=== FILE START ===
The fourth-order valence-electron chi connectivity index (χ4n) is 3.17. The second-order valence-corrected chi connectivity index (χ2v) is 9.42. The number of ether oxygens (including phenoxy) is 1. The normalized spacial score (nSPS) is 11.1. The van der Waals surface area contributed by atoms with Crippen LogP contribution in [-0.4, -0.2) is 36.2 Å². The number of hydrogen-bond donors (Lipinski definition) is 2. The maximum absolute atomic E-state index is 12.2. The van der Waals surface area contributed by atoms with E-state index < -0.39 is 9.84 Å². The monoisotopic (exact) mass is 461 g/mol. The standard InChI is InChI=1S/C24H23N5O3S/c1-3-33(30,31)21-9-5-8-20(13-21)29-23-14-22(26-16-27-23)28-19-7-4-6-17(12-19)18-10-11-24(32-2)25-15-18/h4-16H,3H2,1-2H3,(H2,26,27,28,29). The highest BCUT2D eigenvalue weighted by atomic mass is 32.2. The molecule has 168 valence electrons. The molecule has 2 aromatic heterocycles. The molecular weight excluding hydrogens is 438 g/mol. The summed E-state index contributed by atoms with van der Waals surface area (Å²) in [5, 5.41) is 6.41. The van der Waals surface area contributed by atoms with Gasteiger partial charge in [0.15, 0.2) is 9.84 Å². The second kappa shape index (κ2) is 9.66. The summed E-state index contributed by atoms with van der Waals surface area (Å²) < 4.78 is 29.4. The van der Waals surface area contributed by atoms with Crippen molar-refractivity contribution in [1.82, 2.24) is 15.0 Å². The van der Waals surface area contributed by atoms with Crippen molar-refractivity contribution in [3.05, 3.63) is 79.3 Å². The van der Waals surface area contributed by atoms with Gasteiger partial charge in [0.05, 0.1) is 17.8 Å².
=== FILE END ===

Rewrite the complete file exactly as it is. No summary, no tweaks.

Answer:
The fourth-order valence-electron chi connectivity index (χ4n) is 3.17. The second-order valence-corrected chi connectivity index (χ2v) is 9.42. The number of ether oxygens (including phenoxy) is 1. The normalized spacial score (nSPS) is 11.1. The van der Waals surface area contributed by atoms with Crippen LogP contribution in [-0.4, -0.2) is 36.2 Å². The number of hydrogen-bond donors (Lipinski definition) is 2. The maximum absolute atomic E-state index is 12.2. The van der Waals surface area contributed by atoms with E-state index < -0.39 is 9.84 Å². The monoisotopic (exact) mass is 461 g/mol. The standard InChI is InChI=1S/C24H23N5O3S/c1-3-33(30,31)21-9-5-8-20(13-21)29-23-14-22(26-16-27-23)28-19-7-4-6-17(12-19)18-10-11-24(32-2)25-15-18/h4-16H,3H2,1-2H3,(H2,26,27,28,29). The highest BCUT2D eigenvalue weighted by atomic mass is 32.2. The molecule has 168 valence electrons. The molecule has 2 aromatic heterocycles. The molecular weight excluding hydrogens is 438 g/mol. The summed E-state index contributed by atoms with van der Waals surface area (Å²) in [5, 5.41) is 6.41. The van der Waals surface area contributed by atoms with Gasteiger partial charge in [0.15, 0.2) is 9.84 Å². The second kappa shape index (κ2) is 9.66. The summed E-state index contributed by atoms with van der Waals surface area (Å²) < 4.78 is 29.4. The van der Waals surface area contributed by atoms with Crippen molar-refractivity contribution in [1.82, 2.24) is 15.0 Å². The van der Waals surface area contributed by atoms with Crippen molar-refractivity contribution in [3.05, 3.63) is 79.3 Å². The van der Waals surface area contributed by atoms with Gasteiger partial charge in [0.05, 0.1) is 17.8 Å².